February 10, 2016

Corrosion likely caused sagging on Leo Frigo Bridge



An investigation into Green Bay’s sagging Leo Frigo Bridge has found that the foundation of the support pier that sank was corroded by water. State Department of Transportation project manager Tom Buchholz told reporters today that corrosion was also found in test pits for three nearby support piers, although Pier 22 is the only one that has shown any signs of sinking.

The pier sank two feet on the morning of September 25th, causing the deck of the bridge to drop as well. The bridge, which carries a section of Interstate 43 through the Green Bay area, has been closed since then and is expected to remain that way indefinitely. About 40,000 vehicles used the bridge each day.

The DOT’s inspection has revealed that pilings located eight feet below the bottom of the concrete footing had buckled, apparently due to corrosion. The experts on the investigation team believe this corrosion was caused by a combination of the soil composition at the location and the rise and fall of the water table.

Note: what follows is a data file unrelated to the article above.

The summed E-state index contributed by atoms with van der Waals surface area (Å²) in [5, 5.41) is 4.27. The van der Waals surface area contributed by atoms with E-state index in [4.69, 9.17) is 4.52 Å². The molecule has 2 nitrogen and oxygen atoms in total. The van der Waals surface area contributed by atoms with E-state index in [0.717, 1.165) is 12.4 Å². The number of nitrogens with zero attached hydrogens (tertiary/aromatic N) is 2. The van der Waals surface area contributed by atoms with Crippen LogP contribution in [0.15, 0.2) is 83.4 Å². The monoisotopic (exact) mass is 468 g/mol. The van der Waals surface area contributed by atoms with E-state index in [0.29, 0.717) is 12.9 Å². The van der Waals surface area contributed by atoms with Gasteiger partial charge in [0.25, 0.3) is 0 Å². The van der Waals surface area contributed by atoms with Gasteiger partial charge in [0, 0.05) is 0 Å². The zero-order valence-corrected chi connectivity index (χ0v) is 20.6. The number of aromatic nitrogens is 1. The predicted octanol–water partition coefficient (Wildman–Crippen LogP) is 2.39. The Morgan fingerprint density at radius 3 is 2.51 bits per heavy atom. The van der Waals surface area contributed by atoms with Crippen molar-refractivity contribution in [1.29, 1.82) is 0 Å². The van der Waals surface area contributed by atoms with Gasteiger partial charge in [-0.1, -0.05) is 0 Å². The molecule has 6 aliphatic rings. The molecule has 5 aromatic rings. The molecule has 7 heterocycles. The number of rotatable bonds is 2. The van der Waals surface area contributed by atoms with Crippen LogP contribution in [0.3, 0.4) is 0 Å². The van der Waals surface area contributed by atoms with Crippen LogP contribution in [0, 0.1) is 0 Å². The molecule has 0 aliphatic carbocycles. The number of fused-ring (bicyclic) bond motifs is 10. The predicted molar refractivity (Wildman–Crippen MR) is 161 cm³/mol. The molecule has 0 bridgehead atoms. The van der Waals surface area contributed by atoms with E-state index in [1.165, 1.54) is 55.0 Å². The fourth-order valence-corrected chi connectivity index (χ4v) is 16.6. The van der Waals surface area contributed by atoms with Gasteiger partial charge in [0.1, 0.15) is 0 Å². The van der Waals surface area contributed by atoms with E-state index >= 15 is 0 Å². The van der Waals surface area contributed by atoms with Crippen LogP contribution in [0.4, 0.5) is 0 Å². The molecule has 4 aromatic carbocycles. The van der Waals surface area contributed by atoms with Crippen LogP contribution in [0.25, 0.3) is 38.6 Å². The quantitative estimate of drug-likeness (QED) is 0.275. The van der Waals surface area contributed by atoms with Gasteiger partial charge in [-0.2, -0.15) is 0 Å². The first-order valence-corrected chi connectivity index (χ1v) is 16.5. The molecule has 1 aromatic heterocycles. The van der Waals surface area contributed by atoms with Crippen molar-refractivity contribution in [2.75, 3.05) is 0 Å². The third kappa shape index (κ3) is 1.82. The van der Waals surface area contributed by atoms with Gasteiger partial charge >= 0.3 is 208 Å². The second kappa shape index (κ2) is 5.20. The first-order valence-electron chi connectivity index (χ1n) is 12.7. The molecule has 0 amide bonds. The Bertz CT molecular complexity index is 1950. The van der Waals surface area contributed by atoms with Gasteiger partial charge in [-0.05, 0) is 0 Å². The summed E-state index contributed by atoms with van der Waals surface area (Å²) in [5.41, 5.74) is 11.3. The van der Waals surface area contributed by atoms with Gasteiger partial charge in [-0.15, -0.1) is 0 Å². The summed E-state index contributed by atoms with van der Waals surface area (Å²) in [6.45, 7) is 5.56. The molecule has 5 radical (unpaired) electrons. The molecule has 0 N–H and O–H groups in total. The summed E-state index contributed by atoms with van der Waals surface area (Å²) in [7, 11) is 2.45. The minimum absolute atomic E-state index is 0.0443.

There has been no more movement on the bridge since last week and the department does not believe there is any danger of it collapsing. The DOT has not yet determined how it will go about fixing the bridge. WisDOT NE Region Director Will Dorsey says their goal is to do “whatever is needed to quickly and safely reopen the bridge.”

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